Appreciating Subtlety, But Longing for Fireworks

By Dr. Robert Thorson

Teaching respect for nature’s power is the most important challenge facing science educators today. This is fairly easy to achieve when volcanic eruptions offer dramatic images that outmatch even a Hollywood spectacle. It’s much harder to achieve when nature works stealthily, as in global warming. Understanding the more subtle side of nature takes patience and plenty of hard work on the part of the public, science educators and the media.

The recent eruptions at Mount St. Helens in Washington state coincided with the first presidential debate between George Bush and John Kerry. The volcano visuals were certainly more stunning than those from the debate, neat hairdos, good makeup and nice ties notwithstanding. Though it was not visually arousing, I did appreciate the reasoned deliberateness of the television coverage for both events. The steady accumulation of seismic and geochemical data from Mount St. Helens allowed me to understand better the real hazard posed by Pacific Northwest volcanoes. And the measured remarks from each candidate allowed me to judge better each man’s character, depth of knowledge and ability to run this country.

I confess that, although one part of me was satisfied with the steady flow of information, another, more primitive part of me wanted something more. I wanted to see Mount St. Helens blow a huge hole in the planet with a full-scale, stratosphere-punching, earth- shaking, life-threatening eruption, one that could divert us from the steady drip of bad news about Iraq, Atlantic hurricanes, the mind-boggling national debt and health care costs. That’s the same part of me that wanted to see a red-hot political eruption at the debate rather than the simmering heat between the contestants — something unexpected that would get my juices really flowing. For instance, just imagine one of the presidential candidates suddenly hurling a chair at his opponent, who then retaliates with a podium- leaping, chest-beating, kung fu-flipping attack. Unfortunately, our gravest problems often lack visual drama and require that we take the time to think through them carefully and teach them one small step at a time.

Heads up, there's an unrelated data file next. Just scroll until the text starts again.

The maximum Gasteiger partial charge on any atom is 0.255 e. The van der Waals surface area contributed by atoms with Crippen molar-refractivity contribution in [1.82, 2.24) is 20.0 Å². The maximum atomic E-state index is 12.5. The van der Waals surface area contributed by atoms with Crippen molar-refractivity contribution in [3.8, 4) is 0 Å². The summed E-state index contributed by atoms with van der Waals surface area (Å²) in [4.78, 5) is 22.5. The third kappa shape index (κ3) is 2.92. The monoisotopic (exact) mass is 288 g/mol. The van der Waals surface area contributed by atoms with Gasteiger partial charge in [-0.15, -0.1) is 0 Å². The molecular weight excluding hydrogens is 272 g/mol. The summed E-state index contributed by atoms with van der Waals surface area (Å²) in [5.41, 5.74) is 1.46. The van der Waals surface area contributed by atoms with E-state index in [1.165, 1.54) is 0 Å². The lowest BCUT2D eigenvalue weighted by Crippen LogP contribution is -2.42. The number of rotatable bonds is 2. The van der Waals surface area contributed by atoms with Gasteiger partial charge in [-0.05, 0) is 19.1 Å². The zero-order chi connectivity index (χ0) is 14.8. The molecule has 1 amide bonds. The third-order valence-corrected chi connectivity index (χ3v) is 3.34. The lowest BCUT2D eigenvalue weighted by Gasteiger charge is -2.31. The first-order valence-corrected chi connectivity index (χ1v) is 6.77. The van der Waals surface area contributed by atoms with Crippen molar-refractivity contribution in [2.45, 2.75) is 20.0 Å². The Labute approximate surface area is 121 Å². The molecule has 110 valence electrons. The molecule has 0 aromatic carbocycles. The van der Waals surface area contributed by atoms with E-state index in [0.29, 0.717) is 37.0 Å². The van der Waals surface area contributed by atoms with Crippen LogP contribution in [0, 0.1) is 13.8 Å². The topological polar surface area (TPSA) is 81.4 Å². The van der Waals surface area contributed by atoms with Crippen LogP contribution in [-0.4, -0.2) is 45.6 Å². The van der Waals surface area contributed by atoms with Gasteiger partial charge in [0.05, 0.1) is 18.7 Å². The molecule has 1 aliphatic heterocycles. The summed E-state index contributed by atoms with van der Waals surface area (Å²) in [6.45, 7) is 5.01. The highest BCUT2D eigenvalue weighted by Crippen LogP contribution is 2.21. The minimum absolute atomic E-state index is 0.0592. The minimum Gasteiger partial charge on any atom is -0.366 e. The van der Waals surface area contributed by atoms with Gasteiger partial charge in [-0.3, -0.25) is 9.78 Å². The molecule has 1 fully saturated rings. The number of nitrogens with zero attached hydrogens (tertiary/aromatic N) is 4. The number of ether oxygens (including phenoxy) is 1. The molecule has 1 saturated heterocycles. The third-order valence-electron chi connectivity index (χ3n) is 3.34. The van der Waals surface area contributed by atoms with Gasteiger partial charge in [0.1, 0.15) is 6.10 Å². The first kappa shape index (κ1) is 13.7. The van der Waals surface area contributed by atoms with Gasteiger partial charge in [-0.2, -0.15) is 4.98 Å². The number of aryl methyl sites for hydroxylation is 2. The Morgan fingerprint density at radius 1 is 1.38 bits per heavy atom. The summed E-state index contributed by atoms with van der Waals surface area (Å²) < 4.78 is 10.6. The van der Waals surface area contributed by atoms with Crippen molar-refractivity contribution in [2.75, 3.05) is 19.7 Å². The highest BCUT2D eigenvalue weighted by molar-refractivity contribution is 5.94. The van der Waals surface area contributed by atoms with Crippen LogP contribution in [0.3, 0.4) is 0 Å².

This point was clarified for me last week. A radio news reporter asked me to comment on whether the recent activity at Mount St. Helens signaled an impending eruption. The reporter got his comment from me all right, something about magma, seismic tremors, ice melting and changes in gas content. I gave him the classic tepid “talking-head” response, similar to what the experts from the U.S. Geological Survey in Vancouver, Wash., were guardedly saying on national television. Molten rock is indeed rising beneath Mount St. Helens, but all indicators suggest that a catastrophic explosion is probably not in the works right now.

I was sorry to disappoint the reporter who seemed to be trawling for a juicier prediction than he landed. Had we been talking during May 1980, however, I would have told him something different. Then, the deep tremors, bulging slopes, melting snow and volatile gases were omens of a colossal volcanic eruption that did take place on May 18, 1980, taking the life of 57 people, including my office mate David Johnston, whose body was never recovered. I was able to tell the reporter that I had, in fact, had personal experience with Mount St. Helens. I had worked there in 1979 as part of a U.S. Geological Survey hazards assessment team, field-checking its eruption history. Soon thereafter, the volcano blew. Our nation’s most symmetrically beautiful peak had become a jagged stump, shrouding eastern Washington beneath thick volcanic ash and spreading silica grit east to New England and beyond.

Fortunately, there has been no catastrophic explosion of Mount St. Helens this year. Nor did any political explosion take place during the first presidential debate. In theory, of course, violent, media-riveting images are always a possibility from either the geological or political arena, but I don’t expect any this season.

At any rate, there is little we can do with a Cascade Range volcano, except treat it with the respect it deserves. In politics, in contrast, we can do something. We can watch the debates, read to stay informed, make an honest effort to understand the important and complex issues of our time and then vote with our heads rather than our hormones.